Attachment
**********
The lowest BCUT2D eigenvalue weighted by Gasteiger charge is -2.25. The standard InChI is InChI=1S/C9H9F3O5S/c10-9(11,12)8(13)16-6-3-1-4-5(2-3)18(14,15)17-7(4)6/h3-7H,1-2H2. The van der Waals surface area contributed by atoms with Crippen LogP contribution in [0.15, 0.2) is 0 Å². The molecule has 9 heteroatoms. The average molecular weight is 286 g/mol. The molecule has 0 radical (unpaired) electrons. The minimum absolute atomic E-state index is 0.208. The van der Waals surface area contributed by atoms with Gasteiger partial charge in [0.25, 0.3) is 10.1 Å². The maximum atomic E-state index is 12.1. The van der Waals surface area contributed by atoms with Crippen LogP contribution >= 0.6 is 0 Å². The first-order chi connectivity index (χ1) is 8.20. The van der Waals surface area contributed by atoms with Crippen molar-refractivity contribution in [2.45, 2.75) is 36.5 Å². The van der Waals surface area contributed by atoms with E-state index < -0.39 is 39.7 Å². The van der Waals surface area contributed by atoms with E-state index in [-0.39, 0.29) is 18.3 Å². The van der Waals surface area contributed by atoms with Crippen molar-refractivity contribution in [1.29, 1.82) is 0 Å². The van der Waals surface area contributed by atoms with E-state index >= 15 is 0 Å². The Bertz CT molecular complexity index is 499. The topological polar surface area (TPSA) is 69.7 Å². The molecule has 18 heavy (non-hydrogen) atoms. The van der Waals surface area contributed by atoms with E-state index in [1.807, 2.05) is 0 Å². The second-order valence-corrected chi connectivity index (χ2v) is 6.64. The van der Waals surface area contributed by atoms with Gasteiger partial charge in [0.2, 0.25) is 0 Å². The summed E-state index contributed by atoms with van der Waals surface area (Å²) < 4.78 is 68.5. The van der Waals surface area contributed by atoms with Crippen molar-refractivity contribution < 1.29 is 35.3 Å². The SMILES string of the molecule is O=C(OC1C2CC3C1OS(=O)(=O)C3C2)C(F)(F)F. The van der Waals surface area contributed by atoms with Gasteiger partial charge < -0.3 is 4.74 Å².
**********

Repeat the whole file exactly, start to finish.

The lowest BCUT2D eigenvalue weighted by Gasteiger charge is -2.25. The standard InChI is InChI=1S/C9H9F3O5S/c10-9(11,12)8(13)16-6-3-1-4-5(2-3)18(14,15)17-7(4)6/h3-7H,1-2H2. The van der Waals surface area contributed by atoms with Crippen LogP contribution in [0.15, 0.2) is 0 Å². The molecule has 9 heteroatoms. The average molecular weight is 286 g/mol. The molecule has 0 radical (unpaired) electrons. The minimum absolute atomic E-state index is 0.208. The van der Waals surface area contributed by atoms with Gasteiger partial charge in [0.25, 0.3) is 10.1 Å². The maximum atomic E-state index is 12.1. The van der Waals surface area contributed by atoms with Crippen LogP contribution >= 0.6 is 0 Å². The first-order chi connectivity index (χ1) is 8.20. The van der Waals surface area contributed by atoms with Crippen molar-refractivity contribution in [2.45, 2.75) is 36.5 Å². The van der Waals surface area contributed by atoms with E-state index < -0.39 is 39.7 Å². The van der Waals surface area contributed by atoms with E-state index in [-0.39, 0.29) is 18.3 Å². The van der Waals surface area contributed by atoms with Crippen molar-refractivity contribution in [1.29, 1.82) is 0 Å². The van der Waals surface area contributed by atoms with E-state index >= 15 is 0 Å². The Bertz CT molecular complexity index is 499. The topological polar surface area (TPSA) is 69.7 Å². The molecule has 18 heavy (non-hydrogen) atoms. The van der Waals surface area contributed by atoms with E-state index in [1.807, 2.05) is 0 Å². The second-order valence-corrected chi connectivity index (χ2v) is 6.64. The van der Waals surface area contributed by atoms with Gasteiger partial charge in [0.2, 0.25) is 0 Å². The summed E-state index contributed by atoms with van der Waals surface area (Å²) < 4.78 is 68.5. The van der Waals surface area contributed by atoms with Crippen molar-refractivity contribution < 1.29 is 35.3 Å². The SMILES string of the molecule is O=C(OC1C2CC3C1OS(=O)(=O)C3C2)C(F)(F)F. The van der Waals surface area contributed by atoms with Gasteiger partial charge < -0.3 is 4.74 Å².